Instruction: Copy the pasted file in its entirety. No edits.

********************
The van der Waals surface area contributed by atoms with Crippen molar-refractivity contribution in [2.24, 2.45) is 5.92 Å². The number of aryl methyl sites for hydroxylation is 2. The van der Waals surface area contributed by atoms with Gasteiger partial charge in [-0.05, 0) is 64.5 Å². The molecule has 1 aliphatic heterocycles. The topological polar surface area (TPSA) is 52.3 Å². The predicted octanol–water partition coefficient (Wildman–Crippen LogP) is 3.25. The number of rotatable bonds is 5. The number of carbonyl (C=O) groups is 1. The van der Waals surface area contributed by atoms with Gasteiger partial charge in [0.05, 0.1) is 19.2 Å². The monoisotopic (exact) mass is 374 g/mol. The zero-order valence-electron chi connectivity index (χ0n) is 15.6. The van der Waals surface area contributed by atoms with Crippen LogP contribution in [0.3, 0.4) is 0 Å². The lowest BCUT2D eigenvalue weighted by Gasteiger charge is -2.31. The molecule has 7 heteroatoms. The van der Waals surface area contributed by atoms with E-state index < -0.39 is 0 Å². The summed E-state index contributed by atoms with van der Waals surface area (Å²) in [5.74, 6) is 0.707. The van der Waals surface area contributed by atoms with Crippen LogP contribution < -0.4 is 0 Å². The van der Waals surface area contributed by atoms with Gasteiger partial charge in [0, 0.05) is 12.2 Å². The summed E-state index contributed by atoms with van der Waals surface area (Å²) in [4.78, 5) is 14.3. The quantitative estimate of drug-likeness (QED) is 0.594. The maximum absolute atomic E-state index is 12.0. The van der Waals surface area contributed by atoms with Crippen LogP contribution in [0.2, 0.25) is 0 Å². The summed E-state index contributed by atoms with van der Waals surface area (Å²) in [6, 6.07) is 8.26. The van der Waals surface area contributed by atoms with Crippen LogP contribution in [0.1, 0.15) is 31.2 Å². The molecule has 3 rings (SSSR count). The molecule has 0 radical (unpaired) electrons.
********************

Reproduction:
The van der Waals surface area contributed by atoms with Crippen molar-refractivity contribution in [2.24, 2.45) is 5.92 Å². The number of aryl methyl sites for hydroxylation is 2. The van der Waals surface area contributed by atoms with Gasteiger partial charge in [-0.05, 0) is 64.5 Å². The molecule has 1 aliphatic heterocycles. The topological polar surface area (TPSA) is 52.3 Å². The predicted octanol–water partition coefficient (Wildman–Crippen LogP) is 3.25. The number of rotatable bonds is 5. The number of carbonyl (C=O) groups is 1. The van der Waals surface area contributed by atoms with Gasteiger partial charge in [0.05, 0.1) is 19.2 Å². The monoisotopic (exact) mass is 374 g/mol. The zero-order valence-electron chi connectivity index (χ0n) is 15.6. The van der Waals surface area contributed by atoms with Crippen LogP contribution in [0.3, 0.4) is 0 Å². The lowest BCUT2D eigenvalue weighted by Gasteiger charge is -2.31. The molecule has 7 heteroatoms. The van der Waals surface area contributed by atoms with E-state index < -0.39 is 0 Å². The summed E-state index contributed by atoms with van der Waals surface area (Å²) in [5.74, 6) is 0.707. The van der Waals surface area contributed by atoms with Crippen LogP contribution < -0.4 is 0 Å². The van der Waals surface area contributed by atoms with Gasteiger partial charge in [0, 0.05) is 12.2 Å². The summed E-state index contributed by atoms with van der Waals surface area (Å²) in [4.78, 5) is 14.3. The quantitative estimate of drug-likeness (QED) is 0.594. The maximum absolute atomic E-state index is 12.0. The van der Waals surface area contributed by atoms with Crippen LogP contribution in [0.2, 0.25) is 0 Å². The summed E-state index contributed by atoms with van der Waals surface area (Å²) in [6, 6.07) is 8.26. The van der Waals surface area contributed by atoms with Crippen LogP contribution in [0.1, 0.15) is 31.2 Å². The molecule has 3 rings (SSSR count). The molecule has 0 radical (unpaired) electrons.